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Dear Matt:

If California is the Golden State, why is Nevada the Silver State? Shouldn't it be called the Silvery State? Or should we be known as the Gold State?

Worried in North County

Heymatt:

For such a hip state, why does California have such a dorky flag? Why is the bear staring at the star? What�s that red thing at the bottom? How would we go about changing the flag to something better?

Disgusted in Poway

Changing the flag would involve years of heavy dealings with the California legislature. Reliable medical studies prove that the average citizen's life expectancy is shortened by one day for every day spent jousting with Sacramento.

Our state's flag came from the town of Sonoma about 150 years ago. They do wine better than flags, I guess. Or maybe they did too much wine before they did the flag. Anyway, in the spring of 1846, California was still part of the Republic of Mexico. When the U.S. couldn't manage to buy the place in 1845, they switched to Plan B and declared war. There was a Mexican garrison in Sonoma, finally taken over by Kit Carson and other American immigrants in June of '46. To make things official, they whipped up a flag, the Bear Flag, to replace the Mexican banner and declared California an independent republic.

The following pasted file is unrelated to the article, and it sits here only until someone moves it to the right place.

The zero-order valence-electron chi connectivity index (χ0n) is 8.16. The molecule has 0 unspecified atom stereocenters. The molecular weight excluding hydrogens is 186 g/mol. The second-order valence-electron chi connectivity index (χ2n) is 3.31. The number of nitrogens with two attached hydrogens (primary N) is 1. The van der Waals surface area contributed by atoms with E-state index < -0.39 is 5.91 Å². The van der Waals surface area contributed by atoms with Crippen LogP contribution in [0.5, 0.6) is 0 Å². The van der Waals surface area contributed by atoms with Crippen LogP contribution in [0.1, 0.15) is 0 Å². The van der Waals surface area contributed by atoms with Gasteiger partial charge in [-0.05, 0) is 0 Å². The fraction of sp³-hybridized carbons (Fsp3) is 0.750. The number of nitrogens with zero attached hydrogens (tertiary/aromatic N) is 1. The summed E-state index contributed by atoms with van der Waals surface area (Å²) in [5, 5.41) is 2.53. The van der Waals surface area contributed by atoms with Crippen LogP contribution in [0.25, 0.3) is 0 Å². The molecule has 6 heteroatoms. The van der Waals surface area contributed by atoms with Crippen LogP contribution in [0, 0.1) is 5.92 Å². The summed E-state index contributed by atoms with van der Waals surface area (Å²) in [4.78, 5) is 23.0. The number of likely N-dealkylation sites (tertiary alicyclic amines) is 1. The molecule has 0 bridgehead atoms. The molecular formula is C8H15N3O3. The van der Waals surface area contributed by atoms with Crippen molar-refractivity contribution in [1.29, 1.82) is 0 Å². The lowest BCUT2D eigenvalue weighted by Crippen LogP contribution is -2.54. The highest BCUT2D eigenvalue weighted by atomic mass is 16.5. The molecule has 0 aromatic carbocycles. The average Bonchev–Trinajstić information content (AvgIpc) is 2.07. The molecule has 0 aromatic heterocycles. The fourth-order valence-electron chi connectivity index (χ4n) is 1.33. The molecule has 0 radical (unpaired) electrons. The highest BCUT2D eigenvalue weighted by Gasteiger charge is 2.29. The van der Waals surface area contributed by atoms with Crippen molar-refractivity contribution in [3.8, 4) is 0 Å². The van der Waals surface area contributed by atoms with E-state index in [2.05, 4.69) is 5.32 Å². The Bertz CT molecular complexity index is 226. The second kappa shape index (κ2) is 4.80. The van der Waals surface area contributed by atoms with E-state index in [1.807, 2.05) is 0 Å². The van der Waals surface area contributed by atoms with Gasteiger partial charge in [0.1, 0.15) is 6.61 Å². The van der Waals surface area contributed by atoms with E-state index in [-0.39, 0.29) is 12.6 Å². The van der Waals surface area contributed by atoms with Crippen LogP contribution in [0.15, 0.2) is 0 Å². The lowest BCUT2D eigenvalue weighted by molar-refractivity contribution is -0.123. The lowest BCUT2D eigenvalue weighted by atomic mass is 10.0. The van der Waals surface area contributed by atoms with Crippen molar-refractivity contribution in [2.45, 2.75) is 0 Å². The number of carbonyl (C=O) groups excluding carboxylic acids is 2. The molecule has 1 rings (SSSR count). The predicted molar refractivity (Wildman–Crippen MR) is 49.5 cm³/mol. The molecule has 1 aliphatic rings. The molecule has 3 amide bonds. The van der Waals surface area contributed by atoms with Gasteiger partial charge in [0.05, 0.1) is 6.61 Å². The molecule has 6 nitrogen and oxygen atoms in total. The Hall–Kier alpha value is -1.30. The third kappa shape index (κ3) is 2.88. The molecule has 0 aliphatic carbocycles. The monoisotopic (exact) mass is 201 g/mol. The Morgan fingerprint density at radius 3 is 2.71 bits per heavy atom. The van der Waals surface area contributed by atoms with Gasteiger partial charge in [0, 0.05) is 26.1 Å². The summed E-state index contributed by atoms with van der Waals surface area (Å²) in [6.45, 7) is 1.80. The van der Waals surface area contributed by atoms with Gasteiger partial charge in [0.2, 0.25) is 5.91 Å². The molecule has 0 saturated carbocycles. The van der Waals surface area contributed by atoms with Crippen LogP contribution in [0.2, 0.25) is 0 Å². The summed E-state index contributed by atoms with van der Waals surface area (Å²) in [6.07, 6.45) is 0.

Carson and friends reportedly chose a bear, a star, and a red stripe to represent their tenacious fighting spirit and California's link with the U.S. The red stripe bore the words California Republic; perhaps prophetically, the guy who painted the bear and the words misspelled Republic. And descriptions of the original flag suggest the bear looked remarkably like a pig. That flag was lost in the San Francisco earthquake. In 1911 a designer reworked the Bear Flag more artistically, after passing a brief spelling test. If you're wondering what the grouchy bear's thinking, the California grizzly is snarling, I'm extinct, dammit! Extinct!�

As for why we're golden, the descriptor comes from the color of the California hills, particularly in the northern and central parts of the state. The poppies, the golden grasses, the whole sunset thing. You could appreciate the beauty of your surroundings even if you didn't strike it rich. Nevada, of course, is the Silver State for its famous silver mines but mostly for the reflection of moonlight off the nickel slots.

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